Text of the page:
Importance of a Bug Out Bag

With so many disasters happening everywhere around the world today, a lot of people are taking the idea of having a Bug Out Bag is critical to your survival. Just in case you are not familiar with the term Bug Out Bag, it means to have a sort of survival kit with essential items that will allow you to survive for a minimum of 72 hours should a disaster occur in your area.

Being prepared is always a good idea, but it often takes some thought and effort to ensure you are not caught off guard when the disaster does really happen. Ideally you should have a few scenarios in mind and work accordingly to ensure you have everything essential on hand to better your chances of immediate survival. Skills for survival are not really required with a Bug Out Bag, but whatever you decide to add to your bag is going to eventually have a huge impact on your percentage of survival in a disaster circumstances.

Let’s take a look Important Items for a Bug Out Bag:

1. Water

This is so important. Research has shown the average person can only manage to go without water for 3 days, and even this largely depends on the individual’s circumstances. When a disaster occurs, there is no guarantee you will have access to clean, uncontaminated water, making water the number one essential item to include in your Bug Out Bag.

1 Liter per day per person is really the bare minimum. So your 3 day Bug Out Bag should have at least 3 liters of water.

To expand your capability or survive longer than a couple of days you will need a water purification system. This can be as simple as boiling water and iodine tablets, or a serious water filter.

You should also add a personal water filter such as a LifeStraw (click here to learn more) to your bug out bag to

2. Food

Another must have selection in your Bug Out Bag is food.

For a 3 Day Bug Out Bag Backpack Meals and Energy Bars can be sufficient. Back pack meals are freeze dried meals that you just add boiling water to. They are light weight and last a long time. I recommend Valley Food Storage for my Backpack and Bug out Bag meals.

3. Clothing

Ideally these should be items that would be suitable for a hiking trip.

  • A pair of sturdy boots or shoes
  • A pair of long pants (preferably not blue jeans)
  • 2 Pairs of socks (preferably not cotton)
  • 2 Shirts (Maybe 1 long sleeve and 1 short sleeve for layering)
  • A Jacket that is both warm and protection from rain
  • Warm long underwear of some kind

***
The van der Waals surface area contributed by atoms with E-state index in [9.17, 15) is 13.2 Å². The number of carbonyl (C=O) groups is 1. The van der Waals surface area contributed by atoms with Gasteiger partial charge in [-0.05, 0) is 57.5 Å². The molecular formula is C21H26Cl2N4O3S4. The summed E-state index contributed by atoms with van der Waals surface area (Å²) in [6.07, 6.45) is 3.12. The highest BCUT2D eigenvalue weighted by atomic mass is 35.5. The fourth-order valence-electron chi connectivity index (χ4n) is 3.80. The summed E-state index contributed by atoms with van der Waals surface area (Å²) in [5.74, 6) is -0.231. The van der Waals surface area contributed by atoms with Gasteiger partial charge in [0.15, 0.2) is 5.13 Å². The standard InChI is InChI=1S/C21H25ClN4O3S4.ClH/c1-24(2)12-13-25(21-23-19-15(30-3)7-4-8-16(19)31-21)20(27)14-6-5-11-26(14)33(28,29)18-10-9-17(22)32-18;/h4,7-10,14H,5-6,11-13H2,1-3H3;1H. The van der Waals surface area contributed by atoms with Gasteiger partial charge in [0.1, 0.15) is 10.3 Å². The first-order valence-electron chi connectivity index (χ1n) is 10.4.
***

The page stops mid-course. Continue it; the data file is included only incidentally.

• A hat
  • A Bandana

Be sure to plan for the weather in your area and all seasons you can see.

4. Shelter

Packing some type of durable covering sheet to help you stay dry and out of any severe weather conditions is a good idea.

  1. Some type of tent or tarp and a way to set it up
  2. A ground tarp for underneath your shelter to stay dry  or a sleeping pad (Never underestimate the importance of this)
  3. Some type of Bedroll, preferably a good sleeping bag.

5. First Aid Kit

This should ideally be the very first item to include in your Bug Out Bag. Injuries are a common occurrence before, during and after a disaster has struck and you should be ready to treat any injury, even if it is in a very basic manner.

Trying to cover everything you need in your Bug Out Bag First Aid Kit is another article entirely to itself (you can read that here) so  I won’t try to cover it all

What I will do is recommend that you build your own First Aid Kit instead of buying one of those prepackaged first aid kits that claim to have 1001 things to get you through any emergency. While some are ok, most are not ideal for you and for your bug out bag.

Steal my Field Medics First-Aid guide here

6. Critical Gear

Critical Gear sounds so serious, but some people will look over this section if I say “basic”. And while some are common sense, I like to stress the importance of being prepared (duh).

  • Rain Gear – at least 2 ways to stay dry in the rain. Poncho and Coat are good coupled with your Tent/Shelter
  • Fire – A bare minimum of 3 different ways to make fire. I wrote more about this here: Surviving The Outside In Depth #9 Build Fire.
  • You’re also going to need something to cut your firewood and a knife uses too much energy long term: What’s Wrong with Your Survival Saw?
  • Cooking – Bare minimum here is a small pot/large cup to boil water in for both drinking and freeze dried meals. A small backpacking stove and fuel are better.
  • Light – At least 2 dependable flashlights and a backup set of batteries for each.
  • Survival Knife – The most used and most versatile tool in your Bug Out Bag is your survival knife.  Read this article to learn what knifes you will need: Three Must-Have Survival Knives

7. Weapons

The fact of the matter is you are might be dealing with a “Without Rule of Law” situation, or close to it, and people are likely to do crazy things. Being prepared to defend yourself is part of the survivalist mindset.

Obviously a firearm is going to be your best friend for your bug out bag. (Though not in all situations).

You should also have a trusty survival knife and an all multi-tool ready to go.

In the end, you should really be concerned with packing essential items that will allow you to survive for a bare minimum of 3 days. You may find that packing a few extra meals and more water will only help your chances.

Weight and size should be factored into the equation as this too will have some bearing on your survival, as you carry the Bug Out Bag.

Did we miss anything? Leave your comments below…

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